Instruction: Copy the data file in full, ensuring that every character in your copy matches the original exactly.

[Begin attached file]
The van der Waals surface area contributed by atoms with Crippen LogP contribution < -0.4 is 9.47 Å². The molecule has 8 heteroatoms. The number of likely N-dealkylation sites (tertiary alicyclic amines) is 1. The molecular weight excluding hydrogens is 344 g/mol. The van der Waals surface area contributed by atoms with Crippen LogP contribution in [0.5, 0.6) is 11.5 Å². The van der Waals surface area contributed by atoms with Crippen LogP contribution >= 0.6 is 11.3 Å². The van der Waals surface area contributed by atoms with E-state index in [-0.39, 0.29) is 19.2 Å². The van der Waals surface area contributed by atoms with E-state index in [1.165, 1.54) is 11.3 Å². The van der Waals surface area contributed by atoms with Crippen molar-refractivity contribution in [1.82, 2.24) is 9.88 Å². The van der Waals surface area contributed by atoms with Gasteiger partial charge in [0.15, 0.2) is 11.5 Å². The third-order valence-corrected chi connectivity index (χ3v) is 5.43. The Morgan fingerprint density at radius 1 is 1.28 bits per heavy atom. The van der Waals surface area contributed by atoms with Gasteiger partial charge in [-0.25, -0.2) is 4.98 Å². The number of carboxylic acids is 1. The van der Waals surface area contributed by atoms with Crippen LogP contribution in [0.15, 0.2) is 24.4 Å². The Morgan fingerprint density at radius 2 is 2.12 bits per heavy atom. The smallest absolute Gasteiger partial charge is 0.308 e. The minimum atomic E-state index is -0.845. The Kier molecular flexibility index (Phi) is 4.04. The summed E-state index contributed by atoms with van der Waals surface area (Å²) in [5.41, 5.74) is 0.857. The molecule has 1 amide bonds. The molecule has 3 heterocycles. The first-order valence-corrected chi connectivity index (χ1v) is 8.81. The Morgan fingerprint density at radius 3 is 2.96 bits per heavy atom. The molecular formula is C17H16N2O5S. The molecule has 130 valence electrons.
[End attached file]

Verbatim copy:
The van der Waals surface area contributed by atoms with Crippen LogP contribution < -0.4 is 9.47 Å². The molecule has 8 heteroatoms. The number of likely N-dealkylation sites (tertiary alicyclic amines) is 1. The molecular weight excluding hydrogens is 344 g/mol. The van der Waals surface area contributed by atoms with Crippen LogP contribution in [0.5, 0.6) is 11.5 Å². The van der Waals surface area contributed by atoms with Crippen LogP contribution >= 0.6 is 11.3 Å². The van der Waals surface area contributed by atoms with E-state index in [-0.39, 0.29) is 19.2 Å². The van der Waals surface area contributed by atoms with E-state index in [1.165, 1.54) is 11.3 Å². The van der Waals surface area contributed by atoms with Crippen molar-refractivity contribution in [1.82, 2.24) is 9.88 Å². The van der Waals surface area contributed by atoms with Gasteiger partial charge in [0.15, 0.2) is 11.5 Å². The third-order valence-corrected chi connectivity index (χ3v) is 5.43. The Morgan fingerprint density at radius 1 is 1.28 bits per heavy atom. The van der Waals surface area contributed by atoms with Gasteiger partial charge in [-0.25, -0.2) is 4.98 Å². The number of carboxylic acids is 1. The van der Waals surface area contributed by atoms with Crippen LogP contribution in [0.15, 0.2) is 24.4 Å². The Morgan fingerprint density at radius 2 is 2.12 bits per heavy atom. The smallest absolute Gasteiger partial charge is 0.308 e. The minimum atomic E-state index is -0.845. The Kier molecular flexibility index (Phi) is 4.04. The summed E-state index contributed by atoms with van der Waals surface area (Å²) in [5.41, 5.74) is 0.857. The molecule has 1 amide bonds. The molecule has 3 heterocycles. The first-order valence-corrected chi connectivity index (χ1v) is 8.81. The Morgan fingerprint density at radius 3 is 2.96 bits per heavy atom. The molecular formula is C17H16N2O5S. The molecule has 130 valence electrons.